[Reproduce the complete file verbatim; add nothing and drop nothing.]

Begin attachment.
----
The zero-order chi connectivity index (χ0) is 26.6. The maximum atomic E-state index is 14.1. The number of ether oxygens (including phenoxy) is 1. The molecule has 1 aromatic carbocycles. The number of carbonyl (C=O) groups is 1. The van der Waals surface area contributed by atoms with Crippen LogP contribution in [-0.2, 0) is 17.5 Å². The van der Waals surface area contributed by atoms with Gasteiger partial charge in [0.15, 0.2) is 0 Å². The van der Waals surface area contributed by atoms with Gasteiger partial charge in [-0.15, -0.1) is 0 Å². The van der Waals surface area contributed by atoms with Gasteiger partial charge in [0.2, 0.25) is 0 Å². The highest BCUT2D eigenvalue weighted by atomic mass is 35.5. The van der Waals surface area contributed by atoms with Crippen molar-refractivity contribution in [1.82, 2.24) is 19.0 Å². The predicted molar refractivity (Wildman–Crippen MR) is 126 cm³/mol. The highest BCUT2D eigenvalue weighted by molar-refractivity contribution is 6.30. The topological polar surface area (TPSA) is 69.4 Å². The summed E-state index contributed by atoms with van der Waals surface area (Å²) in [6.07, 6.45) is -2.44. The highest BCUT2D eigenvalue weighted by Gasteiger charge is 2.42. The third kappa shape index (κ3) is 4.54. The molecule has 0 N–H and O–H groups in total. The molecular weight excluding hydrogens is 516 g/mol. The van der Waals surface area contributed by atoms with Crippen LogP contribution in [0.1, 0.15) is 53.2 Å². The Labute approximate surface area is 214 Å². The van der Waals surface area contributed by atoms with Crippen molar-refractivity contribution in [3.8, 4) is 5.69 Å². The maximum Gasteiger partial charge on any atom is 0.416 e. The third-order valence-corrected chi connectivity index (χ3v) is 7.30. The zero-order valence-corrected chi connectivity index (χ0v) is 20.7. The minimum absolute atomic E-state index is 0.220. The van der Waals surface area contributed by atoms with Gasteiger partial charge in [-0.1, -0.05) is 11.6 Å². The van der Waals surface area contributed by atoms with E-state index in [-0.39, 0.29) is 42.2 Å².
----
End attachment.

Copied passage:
The zero-order chi connectivity index (χ0) is 26.6. The maximum atomic E-state index is 14.1. The number of ether oxygens (including phenoxy) is 1. The molecule has 1 aromatic carbocycles. The number of carbonyl (C=O) groups is 1. The van der Waals surface area contributed by atoms with Crippen LogP contribution in [-0.2, 0) is 17.5 Å². The van der Waals surface area contributed by atoms with Gasteiger partial charge in [0.15, 0.2) is 0 Å². The van der Waals surface area contributed by atoms with Gasteiger partial charge in [-0.15, -0.1) is 0 Å². The van der Waals surface area contributed by atoms with Gasteiger partial charge in [0.2, 0.25) is 0 Å². The highest BCUT2D eigenvalue weighted by atomic mass is 35.5. The van der Waals surface area contributed by atoms with Crippen molar-refractivity contribution in [1.82, 2.24) is 19.0 Å². The predicted molar refractivity (Wildman–Crippen MR) is 126 cm³/mol. The highest BCUT2D eigenvalue weighted by molar-refractivity contribution is 6.30. The topological polar surface area (TPSA) is 69.4 Å². The summed E-state index contributed by atoms with van der Waals surface area (Å²) in [6.07, 6.45) is -2.44. The highest BCUT2D eigenvalue weighted by Gasteiger charge is 2.42. The third kappa shape index (κ3) is 4.54. The molecule has 0 N–H and O–H groups in total. The molecular weight excluding hydrogens is 516 g/mol. The van der Waals surface area contributed by atoms with Crippen LogP contribution in [0.1, 0.15) is 53.2 Å². The Labute approximate surface area is 214 Å². The van der Waals surface area contributed by atoms with Crippen molar-refractivity contribution in [3.8, 4) is 5.69 Å². The maximum Gasteiger partial charge on any atom is 0.416 e. The third-order valence-corrected chi connectivity index (χ3v) is 7.30. The zero-order valence-corrected chi connectivity index (χ0v) is 20.7. The minimum absolute atomic E-state index is 0.220. The van der Waals surface area contributed by atoms with Gasteiger partial charge in [-0.1, -0.05) is 11.6 Å². The van der Waals surface area contributed by atoms with E-state index in [-0.39, 0.29) is 42.2 Å².